Cambridge Associates released a report this week with some compelling data about the venture capital (VC) market.
For those unfamiliar with Cambridge Associates, the firm advises large pension funds, endowments, and family offices on their allocations to various money managers. Founded in the early 1970’s, Cambridge Associates was the first firm to focus heavily on VC. At the time, commitments to VC funds were puny — only a few hundred million in aggregate each year.
The firm’s timing was impeccable with respect to two regulatory developments, as chronicled by Paul Gompers in his 1994 essay “The Rise and Fall of Venture Capital”:
The first was the 1978 Revenue Act, which decreased the capital gains tax from 49.5% to 28%. The second was the change in ERISA’s “prudent man” rule in 1979, which explicitly allowed pension funds to invest in venture capital….Prior to that date, the Employee Retirement Security Act of 1974 prohibited pension funds from investing substantial amounts of money in venture capital or other high-risk asset classes.
Annual commitments to VC funds subsequently rose by 30x to over $6 billion by 1983, with pension funds accounting for nearly half of inflows. Moreover, returns went up with all this additional capital. Median fund returns exceeded 30% at the decade’s peak in 1982, driven by a number of IPOs never-before-seen in technology.
The conventional wisdom on a 30x inflow of capital to an asset class is that it drives returns down due to simple laws of supply and demand. Clearly, the opposite occurred. What naysayers neglected to realize in the 1980’s was how much additional tech could be productized with the raw materials left over from the semiconductor boom of the 1960’s and 1970’s. Pension funds essentially created a market by funding VCs, who in turn funded a generation of remarkable founders.
This historical context is relevant for the aforementioned report. It argues that institutional investors should allocate an even greater portion of their portfolio to venture capital. I’ve summarized a few of the report’s observations below.
First, top decile institutional investors in 2019 have an average allocation to VC of 15%, nearly double their allocation in 2009.
The dispersion in returns is likely driven by superior access for top institutional investors into top VC firms. In other words, long-term devotion to the asset class tends to reward those who stick with it disproportionately.
Second, while the industry’s top VC firms tend to persist, new and emerging VCs also drive significant returns for each vintage. From 2009-2016, an average of 7 of the top 10 performing US VC funds have been new (Fund I, II) or developing (III, IV). An important caveat is that the TVPI metric tends to favor smaller funds, where higher multiples are more common, and new funds tend to be smaller. Yet, those small funds often get bigger and become new franchises over time. Hence, limited partners have myriad opportunities to get into the next great fund, if they’re willing to take risk on a new manager.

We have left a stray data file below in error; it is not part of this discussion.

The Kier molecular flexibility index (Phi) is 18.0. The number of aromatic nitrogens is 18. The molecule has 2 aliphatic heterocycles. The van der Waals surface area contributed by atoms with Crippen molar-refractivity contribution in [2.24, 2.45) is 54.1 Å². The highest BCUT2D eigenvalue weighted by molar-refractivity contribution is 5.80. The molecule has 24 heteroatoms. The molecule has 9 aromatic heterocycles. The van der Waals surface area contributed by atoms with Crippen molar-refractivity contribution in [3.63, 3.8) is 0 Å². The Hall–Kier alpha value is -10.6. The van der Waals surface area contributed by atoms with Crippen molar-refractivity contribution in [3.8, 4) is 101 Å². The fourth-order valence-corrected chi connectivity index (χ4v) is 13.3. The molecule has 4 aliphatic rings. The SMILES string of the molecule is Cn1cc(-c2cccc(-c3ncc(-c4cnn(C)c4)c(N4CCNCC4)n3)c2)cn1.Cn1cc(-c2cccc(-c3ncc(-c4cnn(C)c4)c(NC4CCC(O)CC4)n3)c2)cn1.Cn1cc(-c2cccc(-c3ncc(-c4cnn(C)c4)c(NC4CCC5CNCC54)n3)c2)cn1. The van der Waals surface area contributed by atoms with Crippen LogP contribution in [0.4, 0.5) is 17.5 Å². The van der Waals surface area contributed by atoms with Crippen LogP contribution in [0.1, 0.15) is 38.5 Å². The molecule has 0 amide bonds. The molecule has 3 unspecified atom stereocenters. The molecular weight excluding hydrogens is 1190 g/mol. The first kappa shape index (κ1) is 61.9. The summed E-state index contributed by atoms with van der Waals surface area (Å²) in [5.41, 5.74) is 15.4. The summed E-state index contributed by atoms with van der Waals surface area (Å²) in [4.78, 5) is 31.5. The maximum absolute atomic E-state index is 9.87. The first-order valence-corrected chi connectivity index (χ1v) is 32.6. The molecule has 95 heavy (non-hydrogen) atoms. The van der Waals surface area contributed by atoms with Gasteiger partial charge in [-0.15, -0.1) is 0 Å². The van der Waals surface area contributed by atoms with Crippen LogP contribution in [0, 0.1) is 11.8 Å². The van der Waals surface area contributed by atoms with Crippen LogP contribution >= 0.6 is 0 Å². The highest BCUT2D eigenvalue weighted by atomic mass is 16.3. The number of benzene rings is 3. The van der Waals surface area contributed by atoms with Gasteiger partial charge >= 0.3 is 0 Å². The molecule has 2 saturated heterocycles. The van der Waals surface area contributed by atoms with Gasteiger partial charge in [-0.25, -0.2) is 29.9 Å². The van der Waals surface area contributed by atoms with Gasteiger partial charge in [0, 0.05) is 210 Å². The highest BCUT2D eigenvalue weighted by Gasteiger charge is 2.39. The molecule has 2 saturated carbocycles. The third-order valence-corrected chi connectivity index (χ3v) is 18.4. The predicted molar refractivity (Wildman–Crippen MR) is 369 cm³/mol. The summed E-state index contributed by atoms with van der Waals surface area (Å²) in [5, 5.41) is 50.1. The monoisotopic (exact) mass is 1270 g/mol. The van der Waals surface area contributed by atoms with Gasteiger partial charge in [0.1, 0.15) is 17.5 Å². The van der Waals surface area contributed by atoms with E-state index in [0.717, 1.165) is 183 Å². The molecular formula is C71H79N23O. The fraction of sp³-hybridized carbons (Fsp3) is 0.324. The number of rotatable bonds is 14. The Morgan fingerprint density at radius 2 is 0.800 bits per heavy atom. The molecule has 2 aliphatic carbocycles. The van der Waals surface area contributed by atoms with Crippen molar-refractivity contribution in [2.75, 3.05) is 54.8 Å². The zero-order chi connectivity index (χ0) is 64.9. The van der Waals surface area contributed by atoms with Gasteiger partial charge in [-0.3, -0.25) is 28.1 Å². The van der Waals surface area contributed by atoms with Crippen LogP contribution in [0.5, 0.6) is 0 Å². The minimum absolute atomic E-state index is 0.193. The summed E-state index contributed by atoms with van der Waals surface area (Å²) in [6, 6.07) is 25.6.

Third, venture capital is far less risky than it used to be. Loss ratios after the dot-com bubble were “only” 20% on average, while impairment ratios were 41% over the same period. These metrics exceeded 52% and 66%, respectively, from 1991-2001. Cambridge Associates posits that VC funds present lower risk due to greater portfolio diversification, as well as shorter times and capital exposed between company development milestones.
Lastly, the private equity markets, including VC, are “eating” public equity. The number of publicly listed companies in the U.S. has fallen by half over the past two decades to 4,336. Over this period, a late stage VC market has risen dramatically. 8,352 unrealized and partially realized companies were funded cumulatively by 2019. In aggregate, the market cap of the latter now more than 10% of the former. Globally, Cambridge Associates counts $340 billion of Net Asset Value (NAV) of VC-backed companies — a paltry 0.5% of the $85 trillion of global public equities.
After 40+ years of broad access to institutional capital, this data suggests that VC as an asset class could grow even larger in the future. Moreover, if we use the period of the 1980’s as a comparison, that growth does not necessarily imply lower returns. Just as companies in the 1980’s built their products on top of a mature semiconductor industry, companies in the 2020’s will benefit from prior innovations in the web, cloud computing, mobile, machine learning, wireless broadband, and open source software.
As the surface area of technology broadens and builds upon the work of those who came before, don’t be surprised to see VC grow even larger as an asset class in the coming decade.